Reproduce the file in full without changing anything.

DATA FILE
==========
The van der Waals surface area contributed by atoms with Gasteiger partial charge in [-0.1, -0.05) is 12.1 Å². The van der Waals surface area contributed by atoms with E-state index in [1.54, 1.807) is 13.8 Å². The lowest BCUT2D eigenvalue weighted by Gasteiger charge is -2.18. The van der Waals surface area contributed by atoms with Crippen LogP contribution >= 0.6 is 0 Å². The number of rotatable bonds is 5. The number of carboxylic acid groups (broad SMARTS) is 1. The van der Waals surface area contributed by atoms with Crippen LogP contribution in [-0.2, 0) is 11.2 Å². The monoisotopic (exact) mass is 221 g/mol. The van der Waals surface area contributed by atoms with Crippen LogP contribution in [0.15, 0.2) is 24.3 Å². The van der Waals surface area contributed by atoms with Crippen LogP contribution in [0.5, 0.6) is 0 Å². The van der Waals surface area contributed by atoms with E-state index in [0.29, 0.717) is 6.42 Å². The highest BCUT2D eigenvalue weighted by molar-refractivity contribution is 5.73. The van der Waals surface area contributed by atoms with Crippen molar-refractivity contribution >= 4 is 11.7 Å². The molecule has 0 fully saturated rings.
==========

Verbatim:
The van der Waals surface area contributed by atoms with Gasteiger partial charge in [-0.1, -0.05) is 12.1 Å². The van der Waals surface area contributed by atoms with E-state index in [1.54, 1.807) is 13.8 Å². The lowest BCUT2D eigenvalue weighted by Gasteiger charge is -2.18. The van der Waals surface area contributed by atoms with Crippen LogP contribution >= 0.6 is 0 Å². The number of rotatable bonds is 5. The number of carboxylic acid groups (broad SMARTS) is 1. The van der Waals surface area contributed by atoms with Crippen LogP contribution in [-0.2, 0) is 11.2 Å². The monoisotopic (exact) mass is 221 g/mol. The van der Waals surface area contributed by atoms with Crippen LogP contribution in [0.15, 0.2) is 24.3 Å². The van der Waals surface area contributed by atoms with Crippen LogP contribution in [0.5, 0.6) is 0 Å². The van der Waals surface area contributed by atoms with E-state index in [0.29, 0.717) is 6.42 Å². The highest BCUT2D eigenvalue weighted by molar-refractivity contribution is 5.73. The van der Waals surface area contributed by atoms with Crippen molar-refractivity contribution >= 4 is 11.7 Å². The molecule has 0 fully saturated rings.